Run Vegan Primer Excerpt

The following is just a quick, unedited paragraph excerpt from the Run Vegan Nutrition Primer I’m working on. I took a break from it during the holidays, but am back to plugging away towards the end. 

“There are also great mental and emotional rewards to indulging that help combat more detrimental ways of looking at food and eating habits. The majority of runners are conscious about what they put into their bodies already, and I’ve found that vegan runners are that much more conscious due to our ethical parameters, but I’ve also noticed that runners have personalities that draw them to extremes, which can result in unhealthy perspectives when it comes to eating and nutrition. As an ethical vegan, my only concern is making sure I’m removing myself from the industrial animal agriculture process of supply and demand, but the wider vegan community often finds itself succumbing to the trend of, if not outdoing one another, then seeking a mythical sense of higher and higher purity through increased food restrictions. Veganism becomes Whole Food Veganism becomes Raw Veganism becomes Fruitarianism becomes….I don’t want to know what comes next. Couple the runner’s mentality of refining eating habits for optimal athletic performance with the purist mentality of the dietary vegan community and you have a potential recipe for compromised athletic performance at best and a full on eating disorder at worst. This type of eating perspective does no one good, not runners and not vegans. And this is where indulgence can have a grounding and positive effect. Indulging has the potential to throw a wrench in the machine of hyper-refined eating. Trust me, when you’ve reached something of a peak with your running and you’re trying to find any edge to push the glass ceiling a little higher, it is very easy to fall prey to purist mentalities of eating while falling into an overly concerned outlook on calorie consumption, fat consumption, etc., but if indulging isn’t just seen as a periodic reward and instead becomes a beneficial component to healthy eating, you’ve done a great service to both your athletic performance, running longevity, and overall eating perspective. When you’re putting in significant training miles, building and breaking your body on a repeated basis, it REALLY is ok to eat that entire bar of chocolate, that 500 calorie cookie, that extra piece of pizza (or entire pizza!), or that sandwich made up more of processed gluten than anything else. Don’t worry about an excessive commitment to whole food eating, baseless perspectives on “origins” diets, or any other dietary fear mongering that mars the landscape of eating culture today. Eat well, run often, follow your intuition and indulge. You have my unsolicited and unnecessary permission.”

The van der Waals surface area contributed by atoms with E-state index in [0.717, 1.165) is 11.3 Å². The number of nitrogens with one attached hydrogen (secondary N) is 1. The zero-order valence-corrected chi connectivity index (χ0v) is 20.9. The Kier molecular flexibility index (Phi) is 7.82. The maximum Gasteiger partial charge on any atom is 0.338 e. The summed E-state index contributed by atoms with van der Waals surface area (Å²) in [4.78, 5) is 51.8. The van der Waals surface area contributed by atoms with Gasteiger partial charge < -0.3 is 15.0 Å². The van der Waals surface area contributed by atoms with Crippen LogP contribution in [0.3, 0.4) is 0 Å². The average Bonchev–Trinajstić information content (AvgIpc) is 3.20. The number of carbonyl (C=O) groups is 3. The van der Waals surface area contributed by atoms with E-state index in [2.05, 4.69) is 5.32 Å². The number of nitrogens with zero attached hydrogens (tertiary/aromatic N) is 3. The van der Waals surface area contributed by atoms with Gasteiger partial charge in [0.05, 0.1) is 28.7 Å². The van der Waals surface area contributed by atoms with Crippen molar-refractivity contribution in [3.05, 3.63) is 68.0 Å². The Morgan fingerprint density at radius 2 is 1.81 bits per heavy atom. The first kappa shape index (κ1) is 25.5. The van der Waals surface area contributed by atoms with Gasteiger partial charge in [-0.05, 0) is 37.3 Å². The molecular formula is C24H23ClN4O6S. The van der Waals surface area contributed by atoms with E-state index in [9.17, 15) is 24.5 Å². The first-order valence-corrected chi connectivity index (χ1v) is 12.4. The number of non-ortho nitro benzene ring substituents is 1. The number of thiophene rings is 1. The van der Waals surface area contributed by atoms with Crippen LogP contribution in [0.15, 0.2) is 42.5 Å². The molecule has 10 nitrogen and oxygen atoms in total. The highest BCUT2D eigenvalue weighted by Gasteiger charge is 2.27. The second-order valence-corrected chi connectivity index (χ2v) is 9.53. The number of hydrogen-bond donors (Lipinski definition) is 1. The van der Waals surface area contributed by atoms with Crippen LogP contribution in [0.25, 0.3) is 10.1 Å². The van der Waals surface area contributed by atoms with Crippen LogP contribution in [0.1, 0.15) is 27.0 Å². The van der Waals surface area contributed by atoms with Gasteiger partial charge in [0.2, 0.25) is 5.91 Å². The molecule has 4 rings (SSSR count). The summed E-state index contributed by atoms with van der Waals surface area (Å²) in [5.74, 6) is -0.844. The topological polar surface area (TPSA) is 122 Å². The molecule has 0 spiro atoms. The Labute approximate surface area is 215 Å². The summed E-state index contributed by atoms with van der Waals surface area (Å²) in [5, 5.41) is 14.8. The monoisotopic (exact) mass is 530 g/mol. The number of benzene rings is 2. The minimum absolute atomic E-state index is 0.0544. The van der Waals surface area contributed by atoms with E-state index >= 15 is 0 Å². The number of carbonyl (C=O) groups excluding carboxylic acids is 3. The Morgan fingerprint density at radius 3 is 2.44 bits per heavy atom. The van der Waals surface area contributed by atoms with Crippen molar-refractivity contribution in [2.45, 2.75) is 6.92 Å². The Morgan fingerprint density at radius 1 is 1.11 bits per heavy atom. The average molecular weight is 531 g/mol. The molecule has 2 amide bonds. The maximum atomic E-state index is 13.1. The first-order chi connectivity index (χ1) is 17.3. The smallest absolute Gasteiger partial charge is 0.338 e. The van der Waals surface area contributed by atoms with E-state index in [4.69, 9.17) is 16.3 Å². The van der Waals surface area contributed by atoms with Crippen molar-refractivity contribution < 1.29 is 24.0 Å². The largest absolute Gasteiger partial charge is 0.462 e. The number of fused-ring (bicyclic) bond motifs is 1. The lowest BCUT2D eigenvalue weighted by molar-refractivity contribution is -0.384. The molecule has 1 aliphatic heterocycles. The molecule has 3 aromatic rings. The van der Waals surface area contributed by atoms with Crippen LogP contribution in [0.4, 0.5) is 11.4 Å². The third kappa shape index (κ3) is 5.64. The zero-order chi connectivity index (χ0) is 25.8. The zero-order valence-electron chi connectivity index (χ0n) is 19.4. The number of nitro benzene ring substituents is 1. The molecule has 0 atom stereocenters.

7 responses to “Run Vegan Primer Excerpt

  1. Kalle Petersson

    Love it 🙂

  2. This is perfectly written. As a vegan runner myself, I once fell into that deep dark place of calorie restriction, and watching everything that went into my mouth like an obsessed vulture. I ended up getting too thin, unhealthy, and for the first time in my life, had to figure a way to pack on a few more pounds. But I have a question for you… have you ever found yourself putting on a few extra ( unwanted) pounds while not changing how/ or what you eat? This seems to be happening to me now, and I wonder if it is my stress levels/ raised cortisol levels at play here perhaps. Any advice? I do tend to eat avocados quite often and although extremely healthy, I wonder if I should half them for less fat consumption or not. Just trying to get to the bottom of it is all. What is your take on HEALTHY fat consumption? Should it be limited regardless, or not focused on too much? Would love to hear your valued opinion my friend… Peace always, Pat

    • Hey Pat,

      Unfortunately I don’t have much to offer you in regards to your question. The thing is I run high mileage every week (70 miles at a low point, 100+ high), so it’s quite difficult to put on any unwanted extra pounds. I’ve heard of the connection between stress and weight gain, but I don’t know enough to offer any legitimate advice.

      As far as fats go, there are so many conflicting ideas, reports/studies out there that it’s difficult to weed through. I’ve found that most foods I eat tend to be relatively low in fat and those foods I eat that do have fats (healthy fats or not) are nowhere near the levels that generally cause concern with “Standard American Diets”. A helpful answer would rely on knowing more about your eating and active living habits, to determine if it’s diet related, lack of physical exertion, or a combination thereof.

      Sorry I’m not much help. I hope you can find something! Try searching through for more info on fats.

  3. And I wonder if my cortisol is raised due to a bit of overtraining… I tend to run anywhere between 85- 110 mpw at the moment… thanks brother!

    • sorry…just read this comment after I wrote my previous response. You obviously don’t have an issue with lack of physical exertion! I suppose the answer would then rely on eating/dietary habits and/or other factors.

      As another aside, my coach specifically does not address weight loss with us. His perspective is this, “If you are improving and running at your goal levels, we don’t even touch weight loss. If for some reason you’ve peaked though, and weight is a legitimate issue, then we deal with that.”

      I offer this for a little more perspective. If you are running well…don’t even worry about it. If, however, you have LEGITIMATE “dead weight” and have peaked or are struggling with running performance, then you might have a consideration.

  4. Brilliant. Hope this gets a wide readership.

  5. Nice teaser Scott. Keep pluggin away 😉

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